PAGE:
Carlstien Lutchmedial, international OSH specialist, examines the statements released by both Paria Fuel Trading Company Limited and LMCS Limited last week.
The statements provided by LMCS in absolving themselves from the death of the four workers and injuries sustained by the fifth worker is irresponsible. This was a job being done by LMCS and under their control. To say it is someone else’s fault is a clear reflection of their irresponsibility also in failing to ensure the health and safety of their own workers. If I were an employee of LMCS, I would be ready to quit given a statement like that as it shows a lack of care.
While the facts surrounding the incident is not clear from both Paria and LMCS, one thing is evident; four people died who worked for LMCS. For this to occur, it would mean that proper diving safety protocols were not followed along with industry best practices in the provision of proper safety and emergency response procedures in a high-risk activity.
Regardless of what caused the incident; a valve turned on, a cap removed, a pipe broke, this type of diving incident occurring is well documented and best practices should have been employed. The United Kingdom (UK) has safety regulations for diving operations in the oil and gas industry and is accepted in many countries including Trinidad & Tobago as best practice in managing diving health and safety for the oil and gas industry. In addition, there are many international consensus standards that are available that guide such activities. For LMCS to look at this incident from a reactive perspective lends credibility that they were not focused on the safety of their workers. They should be apologetic and explain what they could have done differently to prevent incidents like this. Incidents like this are a leading indicator of an organisation having many smaller incidents occurring but without major injuries or deaths. Referred to as “near misses”. Usually, the result of “cutting corners”.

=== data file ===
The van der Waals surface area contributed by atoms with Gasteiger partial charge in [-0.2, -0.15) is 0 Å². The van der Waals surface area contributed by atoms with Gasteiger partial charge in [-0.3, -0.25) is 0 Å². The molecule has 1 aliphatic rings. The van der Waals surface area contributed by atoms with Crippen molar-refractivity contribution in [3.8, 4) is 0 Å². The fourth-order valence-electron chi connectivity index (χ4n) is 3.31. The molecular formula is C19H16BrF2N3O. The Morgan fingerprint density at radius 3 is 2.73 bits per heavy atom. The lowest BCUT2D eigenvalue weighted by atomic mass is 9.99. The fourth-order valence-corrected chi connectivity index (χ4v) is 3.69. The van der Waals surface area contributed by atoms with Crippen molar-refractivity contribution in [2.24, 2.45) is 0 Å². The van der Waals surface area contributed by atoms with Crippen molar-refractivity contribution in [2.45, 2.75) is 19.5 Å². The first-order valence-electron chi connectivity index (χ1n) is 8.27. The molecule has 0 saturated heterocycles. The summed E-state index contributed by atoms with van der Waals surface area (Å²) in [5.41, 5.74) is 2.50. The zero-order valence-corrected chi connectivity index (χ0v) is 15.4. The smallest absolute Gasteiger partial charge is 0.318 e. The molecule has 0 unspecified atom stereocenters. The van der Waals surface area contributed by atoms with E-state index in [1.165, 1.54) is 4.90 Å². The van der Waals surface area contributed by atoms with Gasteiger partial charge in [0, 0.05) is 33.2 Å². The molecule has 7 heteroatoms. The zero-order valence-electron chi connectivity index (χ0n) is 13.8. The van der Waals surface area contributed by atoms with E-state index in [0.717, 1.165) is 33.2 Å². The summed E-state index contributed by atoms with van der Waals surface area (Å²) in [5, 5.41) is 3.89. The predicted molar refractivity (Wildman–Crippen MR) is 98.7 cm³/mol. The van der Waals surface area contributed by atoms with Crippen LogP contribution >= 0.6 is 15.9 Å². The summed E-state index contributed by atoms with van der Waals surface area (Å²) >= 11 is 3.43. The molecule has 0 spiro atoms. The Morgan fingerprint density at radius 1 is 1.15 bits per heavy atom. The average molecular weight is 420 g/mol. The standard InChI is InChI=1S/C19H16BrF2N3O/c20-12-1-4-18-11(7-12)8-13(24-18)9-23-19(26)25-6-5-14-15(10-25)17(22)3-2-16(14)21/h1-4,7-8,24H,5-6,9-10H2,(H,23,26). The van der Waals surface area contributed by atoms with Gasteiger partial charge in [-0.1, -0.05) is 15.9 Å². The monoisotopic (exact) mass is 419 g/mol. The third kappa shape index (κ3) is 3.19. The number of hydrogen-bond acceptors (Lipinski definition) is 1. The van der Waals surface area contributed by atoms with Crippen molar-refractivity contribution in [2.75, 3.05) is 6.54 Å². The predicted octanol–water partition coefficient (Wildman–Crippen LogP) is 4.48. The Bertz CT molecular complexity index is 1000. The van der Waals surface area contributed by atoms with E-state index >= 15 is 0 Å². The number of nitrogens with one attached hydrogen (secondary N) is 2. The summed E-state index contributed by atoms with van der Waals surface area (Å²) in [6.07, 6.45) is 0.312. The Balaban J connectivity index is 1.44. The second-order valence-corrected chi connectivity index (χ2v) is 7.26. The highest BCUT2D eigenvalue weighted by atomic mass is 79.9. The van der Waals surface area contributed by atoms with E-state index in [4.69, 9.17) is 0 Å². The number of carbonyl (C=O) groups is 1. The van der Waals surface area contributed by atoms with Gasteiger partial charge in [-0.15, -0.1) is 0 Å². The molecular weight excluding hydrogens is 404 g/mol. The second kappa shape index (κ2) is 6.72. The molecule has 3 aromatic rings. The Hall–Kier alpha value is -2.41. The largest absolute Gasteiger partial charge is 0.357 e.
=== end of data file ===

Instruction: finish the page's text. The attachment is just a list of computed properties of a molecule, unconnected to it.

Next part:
There must be an emergency response plan executable immediately
Statistically, for every death that occurs in the industry, there would have been 30 serious injuries and about 600 near misses.
In the safety plans of high risk/dangerous diving operations, there must be a high-level clearance from both the client (Paria) and contractor (LMCS). These clearances range from having a detailed dive plan, methods statement, bridging documents, permit to work (PTW), lockout tag out, an emergency response plan executable immediately.
The UK Health and Safety Executive (HSE) in its Safety Case Regulations (SCR) 2005 & 2015 Regulation 2 defines diving as a ‘major accident hazard’. SCR2015 Regulation 16 (SCR 2005 Regulation 12) requires that all hazards with the potential to cause a major accident be identified and all major accident risks evaluated and measures are taken to control those risks. (Many companies in T&T and internationally follow The UK Offshore Installations (Safety Case) Regulations 2005 & the Offshore Installations.)
Therefore, while the OSH agency may not have specific regulations, companies in the oil and gas industry follow best practices.
Best practices would require that any known underwater or above-water items of plant or machinery under their (LMCS or Paria) control that may cause a hazard to the dive team (for example, a ship’s propellers, corrosion that can cause a pipe to break, water intakes, Delta P situation or turbulence, gas flare mechanisms that may activate without warning or plant likely to start automatically), the diving contractor and workers should be aware of the location and nature of such hazards.